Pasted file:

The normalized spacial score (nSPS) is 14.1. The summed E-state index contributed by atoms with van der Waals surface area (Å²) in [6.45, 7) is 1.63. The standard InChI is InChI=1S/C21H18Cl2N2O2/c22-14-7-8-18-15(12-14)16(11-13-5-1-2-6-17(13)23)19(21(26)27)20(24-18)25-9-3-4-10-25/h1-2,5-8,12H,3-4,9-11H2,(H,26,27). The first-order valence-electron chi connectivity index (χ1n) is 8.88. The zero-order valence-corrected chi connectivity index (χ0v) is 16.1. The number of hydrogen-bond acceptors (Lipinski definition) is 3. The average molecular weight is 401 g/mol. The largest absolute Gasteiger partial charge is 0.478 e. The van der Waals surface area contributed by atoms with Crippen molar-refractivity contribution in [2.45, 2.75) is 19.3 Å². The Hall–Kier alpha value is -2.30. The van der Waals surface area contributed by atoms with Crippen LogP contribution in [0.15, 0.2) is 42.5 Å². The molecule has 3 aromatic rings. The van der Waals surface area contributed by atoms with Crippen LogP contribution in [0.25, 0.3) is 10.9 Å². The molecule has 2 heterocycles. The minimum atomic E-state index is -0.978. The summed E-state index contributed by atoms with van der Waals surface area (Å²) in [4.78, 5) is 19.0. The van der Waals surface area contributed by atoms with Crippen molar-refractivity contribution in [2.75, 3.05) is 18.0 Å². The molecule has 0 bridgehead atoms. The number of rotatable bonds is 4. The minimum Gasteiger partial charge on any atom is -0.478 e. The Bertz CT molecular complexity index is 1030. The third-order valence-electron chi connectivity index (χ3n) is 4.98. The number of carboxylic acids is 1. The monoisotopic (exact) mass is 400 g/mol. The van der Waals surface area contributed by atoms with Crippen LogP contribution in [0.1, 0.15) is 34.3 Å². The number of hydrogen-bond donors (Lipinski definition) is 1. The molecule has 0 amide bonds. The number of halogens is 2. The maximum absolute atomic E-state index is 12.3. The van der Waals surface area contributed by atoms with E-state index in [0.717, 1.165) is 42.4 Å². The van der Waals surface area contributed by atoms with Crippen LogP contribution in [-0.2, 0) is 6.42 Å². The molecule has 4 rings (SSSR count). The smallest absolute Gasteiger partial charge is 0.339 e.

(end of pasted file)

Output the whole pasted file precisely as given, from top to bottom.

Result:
The normalized spacial score (nSPS) is 14.1. The summed E-state index contributed by atoms with van der Waals surface area (Å²) in [6.45, 7) is 1.63. The standard InChI is InChI=1S/C21H18Cl2N2O2/c22-14-7-8-18-15(12-14)16(11-13-5-1-2-6-17(13)23)19(21(26)27)20(24-18)25-9-3-4-10-25/h1-2,5-8,12H,3-4,9-11H2,(H,26,27). The first-order valence-electron chi connectivity index (χ1n) is 8.88. The zero-order valence-corrected chi connectivity index (χ0v) is 16.1. The number of hydrogen-bond acceptors (Lipinski definition) is 3. The average molecular weight is 401 g/mol. The largest absolute Gasteiger partial charge is 0.478 e. The van der Waals surface area contributed by atoms with Crippen molar-refractivity contribution in [2.45, 2.75) is 19.3 Å². The Hall–Kier alpha value is -2.30. The van der Waals surface area contributed by atoms with Crippen LogP contribution in [0.15, 0.2) is 42.5 Å². The molecule has 3 aromatic rings. The van der Waals surface area contributed by atoms with Crippen LogP contribution in [0.25, 0.3) is 10.9 Å². The molecule has 2 heterocycles. The minimum atomic E-state index is -0.978. The summed E-state index contributed by atoms with van der Waals surface area (Å²) in [4.78, 5) is 19.0. The van der Waals surface area contributed by atoms with Crippen molar-refractivity contribution in [2.75, 3.05) is 18.0 Å². The molecule has 0 bridgehead atoms. The number of rotatable bonds is 4. The minimum Gasteiger partial charge on any atom is -0.478 e. The Bertz CT molecular complexity index is 1030. The third-order valence-electron chi connectivity index (χ3n) is 4.98. The number of carboxylic acids is 1. The monoisotopic (exact) mass is 400 g/mol. The van der Waals surface area contributed by atoms with Crippen LogP contribution in [0.1, 0.15) is 34.3 Å². The number of hydrogen-bond donors (Lipinski definition) is 1. The molecule has 0 amide bonds. The number of halogens is 2. The maximum absolute atomic E-state index is 12.3. The van der Waals surface area contributed by atoms with E-state index in [0.717, 1.165) is 42.4 Å². The van der Waals surface area contributed by atoms with Crippen LogP contribution in [-0.2, 0) is 6.42 Å². The molecule has 4 rings (SSSR count). The smallest absolute Gasteiger partial charge is 0.339 e.